Springdale is just 40 minutes to the Washington Dulles airport, 90 minutes from Baltimore Airport and just one hour from Washington D.C. It is situated in the quaint village of Lincoln, within the historic district of Goose Creek Quaker Village. Located in the heart of Northern Virginia Wine Country, Springdale is only a short drive to numerous historical sites; Harper’s Ferry, Middleburg’s Belle Grove Plantation, Manassas Battlefield and Virginia Hunt Country are places you’ll want to visit. Also nearby you’ll find the quaint town of Leesburg, Morven Park and Oatlands Plantation.
Springdale was built by avid abolitionist, government official, writer, noted educator, and evangelical Quaker, Samuel M. Janney. Known as a ‘loyal fighter for the mistreated,’ he was credited with establishing Sunday Schools and day school for African American children. He personally taught his hired farm hands to read and write. His ancestors were long invested in Goose Creek; they settled here from Pennsylvania in 1745.
Springdale was originally a highly successful girl’s boarding school, the first on the East Coast. When the Civil War got too close, Janney sent his students home for safety and then used Springdale as a soldiers' hospital serving both the North and South. Hand-carved initials can still be seen in the hardwood floors, presumed to be from soldiers being treated in the hospital.
According to family and town legend, it is believed that Springdale served as one of the last stops of the Underground Railroad. This is supported by architectural evidence of sub-basements, crawl spaces, curious cubby holes and closed-off fireplaces. The Potomac River and freedom were only 14 miles away. Interestingly, Janney possessed a personal pass, signed by President Lincoln, to cross the Potomac during the War when all others were barred.
Springdale later housed a co-ed school and then in the early 1900’s served as a boarding house, housing up to 35 people at a time. It was later purchased as a private weekend retreat where Sam Rayburn and Lyndon B. Johnson were known to play poker in the parlor. In recent years, Springdale Country Inn was a B & B, hosting small business gatherings and receptions.
Springdale is listed on both the national and state registers of historic places.
The estate is comprised of five rolling acres with a babbling brook, wooden bridges, gardens and benches along wooded trails. Nearly two acres are of reconstructed native wild flower gardens feature plants that would have been commonly grown 100 years ago.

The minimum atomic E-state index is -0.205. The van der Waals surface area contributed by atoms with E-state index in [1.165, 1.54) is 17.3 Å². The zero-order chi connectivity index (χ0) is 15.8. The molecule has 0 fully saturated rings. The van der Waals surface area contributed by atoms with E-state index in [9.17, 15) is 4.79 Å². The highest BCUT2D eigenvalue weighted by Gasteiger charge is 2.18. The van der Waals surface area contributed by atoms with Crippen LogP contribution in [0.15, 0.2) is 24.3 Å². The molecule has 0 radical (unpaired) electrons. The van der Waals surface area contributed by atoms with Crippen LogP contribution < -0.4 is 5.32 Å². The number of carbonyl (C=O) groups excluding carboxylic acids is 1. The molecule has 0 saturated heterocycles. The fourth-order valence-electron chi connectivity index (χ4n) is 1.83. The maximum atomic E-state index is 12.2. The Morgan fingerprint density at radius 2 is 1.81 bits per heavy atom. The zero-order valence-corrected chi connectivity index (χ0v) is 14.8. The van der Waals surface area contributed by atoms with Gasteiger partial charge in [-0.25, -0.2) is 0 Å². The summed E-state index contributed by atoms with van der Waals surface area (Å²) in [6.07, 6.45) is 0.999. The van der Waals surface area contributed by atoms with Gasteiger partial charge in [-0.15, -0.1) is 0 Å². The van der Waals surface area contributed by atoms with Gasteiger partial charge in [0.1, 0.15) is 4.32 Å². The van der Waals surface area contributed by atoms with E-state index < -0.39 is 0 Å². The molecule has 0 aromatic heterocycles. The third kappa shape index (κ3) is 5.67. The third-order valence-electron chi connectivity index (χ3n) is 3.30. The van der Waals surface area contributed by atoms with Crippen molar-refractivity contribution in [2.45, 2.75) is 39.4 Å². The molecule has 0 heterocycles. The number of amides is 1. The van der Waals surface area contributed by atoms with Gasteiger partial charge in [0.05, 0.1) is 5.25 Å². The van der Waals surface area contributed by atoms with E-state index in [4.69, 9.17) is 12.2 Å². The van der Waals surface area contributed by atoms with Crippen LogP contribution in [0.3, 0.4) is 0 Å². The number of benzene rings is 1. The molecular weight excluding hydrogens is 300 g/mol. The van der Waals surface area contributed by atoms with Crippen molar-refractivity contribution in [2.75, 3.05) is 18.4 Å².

The elegant, federal-style manor home boasts four stories, 25 rooms, eight fireplaces and a perfectly situated sun room with stunning views of the property. Constructed primarily of stone and oak, Springdale is marked by quality craftsmanship. It has the original Quaker pegs and dumb-waiter and now houses a commercial kitchen and state of the art sprinkler system.
Just up-the-road, you’ll find the quaint village of Lincoln. The best way to see this area is on foot. The Lincoln Loop is a 3.6 mile stroll down three gravel roads that begins and ends at the historic Goose Creek Meeting House.
Purcellville Historic District, which is listed on the National Register of Historic Places and the Virginia Landmarks Registry for its abundance of pre and post-Civil War architecture is a quick 2 and a half miles away. A few of Purcellville’s landmarks include the 1904 W&OD train depot, the 1905 Smith & Hirst Mill, now home to ‘Magnolias at the Mill’ restaurant where patrons eat amongst historic mill machinery, and Nichols Hardware. This iconic hardware store has been in the same family and location for 100 years. With their floor-to-ceiling wooden drawers, treasure-hunt type shopping and hand-written bills, it is an experience not to be missed. J Riley Stewart posted an excellent article in his blog, along with gorgeous photographs, about this area's history and charm.
Main Street is home to most of Purcellville’s oldest homes and smaller businesses: the original Purcell’s store (1822), the 1838 Hampton Hotel, the 1840s Asa Moore Janney house, and Purcellville’s first church, the 1892 ‘Free Church’. On North 21st street, sits one of Purcellville’s oldest buildings (1795), the second home of James and Rebekah Dillon, the first settlers of Purcellville. Among antique, unique decor and gift shops, you’ll also find modern convenience close by, including locally owned bicycle and coffee shops.
Western Loudoun is Northern Virginia's Wine Country. You'll find Virginia wine to be world class, and the scenery is, of course, lovely. Visit a cluster, or take a look at any of the vineyards along the wine trail. Many feature live entertainment, outdoor seating - many with fireplaces, and picnic grounds. If you're not a wine lover, try the Blue Ridge Ale Trail. You'll also find that distilleries and cideries are also popping up in the area.
Cyclists and pedestrians alike enjoy the W & OD Trail. Purcellville Train Station is the final stop of the 45 mile trek that begins in the Shirlington area of Arlington county. Springdale Village Inn is under 3 miles from the Purcellville trailhead, with well maintained paved roads all the way.
Of course, if you just want to sit back and relax, Springdale Village Inn can be your quiet retreat, and that is often enough!